Levy, whose children attended Westchester High School (now Westchester Enriched Science Magnet High School), said the issue of student loans has been a topic of discussion among her friends who also have young adults in college.

“It’s mainly about the fear of the interest rates doubling, coupled with the fact that many graduates aren’t finding jobs,” she said.

According to the Consumer Financial Protection Bureau, private and public student loan debt is approaching $1 billion, which exceeds the total amount of credit card debt among American consumers.

Ochoa is dismayed that college affordability and the interest rate on student loans have become fraught with political overtones. “Both the government and the household sector understand that in this economy you need to have more education,” he said.

“There is a greater number of students who are going into higher education so there is a greater demand for financial assistance.”

Ochoa named a state proposition that has been shrouded in controversy for more than three decades as one of the principal culprits for the defunding of education statewide and one that has become untouchable to the majority of California politicians: Proposition 13.

The 1978 ballot initiative limited the maximum tax rate on real estate to 1 percent of its full cash value. The loss of property tax revenue has forced local governments to turn to other strategies such as parcel taxes and raising sales taxes to pay for public infrastructure, including schools.

Ochoa, who is an economist, said there are other fine points about the proposition of which many people are unaware.

“Some people don’t know all of the details about Prop. 13. In 1978, older residents on fixed income were being priced out of their homes,” the assistant secretary explained. “That was the group that was supposed to benefit.”

Ochoa noted that Prop. 13 covered both residential as well as commercial properties and commercial properties carry what he calls an “insidious clause.”

When a property changes hands, it can be reassessed. “But for commercial property, an owner can transfer up to one-third ownership in any year without triggering a reassessment,” Ochoa explained.

“And most properties in California are sold over a three-year period, so they avoid reassessment,” he added. “So essentially, we have untold billions of dollars of lost revenue to the state because of this loophole that has basically sheltered all real estate property from reassessment.”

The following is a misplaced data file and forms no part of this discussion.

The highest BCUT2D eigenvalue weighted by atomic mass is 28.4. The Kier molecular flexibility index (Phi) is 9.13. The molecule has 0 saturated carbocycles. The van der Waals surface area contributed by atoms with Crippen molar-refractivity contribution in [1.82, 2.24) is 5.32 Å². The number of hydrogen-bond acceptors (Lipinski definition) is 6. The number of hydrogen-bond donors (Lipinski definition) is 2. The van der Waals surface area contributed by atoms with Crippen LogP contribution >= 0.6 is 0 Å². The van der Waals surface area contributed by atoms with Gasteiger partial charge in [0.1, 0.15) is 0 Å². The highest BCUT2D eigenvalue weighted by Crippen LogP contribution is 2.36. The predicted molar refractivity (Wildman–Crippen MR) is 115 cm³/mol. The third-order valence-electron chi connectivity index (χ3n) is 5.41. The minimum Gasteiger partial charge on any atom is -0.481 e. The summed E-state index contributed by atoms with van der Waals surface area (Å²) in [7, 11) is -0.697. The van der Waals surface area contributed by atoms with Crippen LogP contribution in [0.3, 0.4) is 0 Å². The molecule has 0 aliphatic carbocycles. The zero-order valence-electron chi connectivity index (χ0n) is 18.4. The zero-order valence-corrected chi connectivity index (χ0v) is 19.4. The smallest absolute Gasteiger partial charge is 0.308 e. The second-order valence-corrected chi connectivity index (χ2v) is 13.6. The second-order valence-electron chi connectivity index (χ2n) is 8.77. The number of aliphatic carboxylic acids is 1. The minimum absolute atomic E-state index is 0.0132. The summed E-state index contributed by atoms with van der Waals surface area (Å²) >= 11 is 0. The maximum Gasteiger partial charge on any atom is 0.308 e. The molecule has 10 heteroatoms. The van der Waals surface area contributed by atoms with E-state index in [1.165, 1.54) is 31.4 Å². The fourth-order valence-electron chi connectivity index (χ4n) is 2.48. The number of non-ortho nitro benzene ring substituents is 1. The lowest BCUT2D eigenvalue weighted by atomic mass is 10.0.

Burgeoning employee pension and benefits are also contributing to states’ inability to pay for higher education, Ochoa said.

A recent PBS special on former California Gov. Edmund “Pat” Brown centered around how the late governor, the father of current California governor Jerry Brown, transformed the Golden State’s education system – particularly its community college, California State and University of California systems – into the envy of the other 49 states more than 50 years ago.

In the 1960s and 70s, California was near the top in funding education. Today, it ranks among the bottom five in the nation.

“I’m a big fan of Pat Brown and the work that he did,” stated Ochoa, who met the former governor when he was a member of the Pat G. Brown Institute of Public Affairs at California State-Northridge.

Ochoa also credited former Republican Gov. Warren Burger for jumpstarting the push toward making education more accessible and affordable to Californians.

The work of these two former state executives is evidence to Ochoa that politics should not be an encumbrance to improving education.

“Between the two of them across their two governorships they created a bipartisan framework for the growth and the dynamism of the California economy,” he said.

Presidents and administrators from LMU and Otis College of Art and Design in Westchester were among the schools and universities that attended the event.